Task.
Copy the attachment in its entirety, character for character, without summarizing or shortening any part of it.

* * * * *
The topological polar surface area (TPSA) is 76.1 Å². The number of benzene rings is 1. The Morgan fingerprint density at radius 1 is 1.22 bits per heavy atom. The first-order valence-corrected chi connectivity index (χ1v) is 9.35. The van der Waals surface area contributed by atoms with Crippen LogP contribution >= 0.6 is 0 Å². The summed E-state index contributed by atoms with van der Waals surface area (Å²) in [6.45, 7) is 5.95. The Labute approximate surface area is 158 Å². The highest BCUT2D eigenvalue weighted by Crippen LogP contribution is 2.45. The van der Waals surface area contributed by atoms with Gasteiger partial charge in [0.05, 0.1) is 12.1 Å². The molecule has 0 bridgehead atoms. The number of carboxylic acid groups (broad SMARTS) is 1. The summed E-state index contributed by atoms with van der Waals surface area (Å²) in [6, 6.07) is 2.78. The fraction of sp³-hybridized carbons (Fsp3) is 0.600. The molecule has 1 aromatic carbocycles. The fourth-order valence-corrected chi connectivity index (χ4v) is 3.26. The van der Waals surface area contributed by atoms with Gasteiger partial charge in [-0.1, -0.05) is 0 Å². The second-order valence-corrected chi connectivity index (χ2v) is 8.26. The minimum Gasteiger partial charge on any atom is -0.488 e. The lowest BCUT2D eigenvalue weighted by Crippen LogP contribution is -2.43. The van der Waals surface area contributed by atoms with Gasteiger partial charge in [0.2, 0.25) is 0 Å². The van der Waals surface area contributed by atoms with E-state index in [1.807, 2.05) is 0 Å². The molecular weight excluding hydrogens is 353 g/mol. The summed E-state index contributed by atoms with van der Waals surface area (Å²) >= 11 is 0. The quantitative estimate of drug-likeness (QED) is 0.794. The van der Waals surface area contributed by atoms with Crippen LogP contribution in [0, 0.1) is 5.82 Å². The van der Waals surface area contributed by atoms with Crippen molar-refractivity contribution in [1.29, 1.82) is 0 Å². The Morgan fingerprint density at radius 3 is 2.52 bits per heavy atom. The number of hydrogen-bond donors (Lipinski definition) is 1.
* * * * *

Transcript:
The topological polar surface area (TPSA) is 76.1 Å². The number of benzene rings is 1. The Morgan fingerprint density at radius 1 is 1.22 bits per heavy atom. The first-order valence-corrected chi connectivity index (χ1v) is 9.35. The van der Waals surface area contributed by atoms with Crippen LogP contribution >= 0.6 is 0 Å². The summed E-state index contributed by atoms with van der Waals surface area (Å²) in [6.45, 7) is 5.95. The Labute approximate surface area is 158 Å². The highest BCUT2D eigenvalue weighted by Crippen LogP contribution is 2.45. The van der Waals surface area contributed by atoms with Gasteiger partial charge in [0.05, 0.1) is 12.1 Å². The molecule has 0 bridgehead atoms. The number of carboxylic acid groups (broad SMARTS) is 1. The summed E-state index contributed by atoms with van der Waals surface area (Å²) in [6, 6.07) is 2.78. The fraction of sp³-hybridized carbons (Fsp3) is 0.600. The molecule has 1 aromatic carbocycles. The fourth-order valence-corrected chi connectivity index (χ4v) is 3.26. The van der Waals surface area contributed by atoms with Gasteiger partial charge in [-0.1, -0.05) is 0 Å². The second-order valence-corrected chi connectivity index (χ2v) is 8.26. The minimum Gasteiger partial charge on any atom is -0.488 e. The lowest BCUT2D eigenvalue weighted by Crippen LogP contribution is -2.43. The van der Waals surface area contributed by atoms with Gasteiger partial charge in [0.2, 0.25) is 0 Å². The van der Waals surface area contributed by atoms with E-state index in [1.807, 2.05) is 0 Å². The molecular weight excluding hydrogens is 353 g/mol. The summed E-state index contributed by atoms with van der Waals surface area (Å²) >= 11 is 0. The quantitative estimate of drug-likeness (QED) is 0.794. The van der Waals surface area contributed by atoms with Crippen LogP contribution in [0, 0.1) is 5.82 Å². The van der Waals surface area contributed by atoms with Crippen molar-refractivity contribution in [1.29, 1.82) is 0 Å². The Morgan fingerprint density at radius 3 is 2.52 bits per heavy atom. The number of hydrogen-bond donors (Lipinski definition) is 1.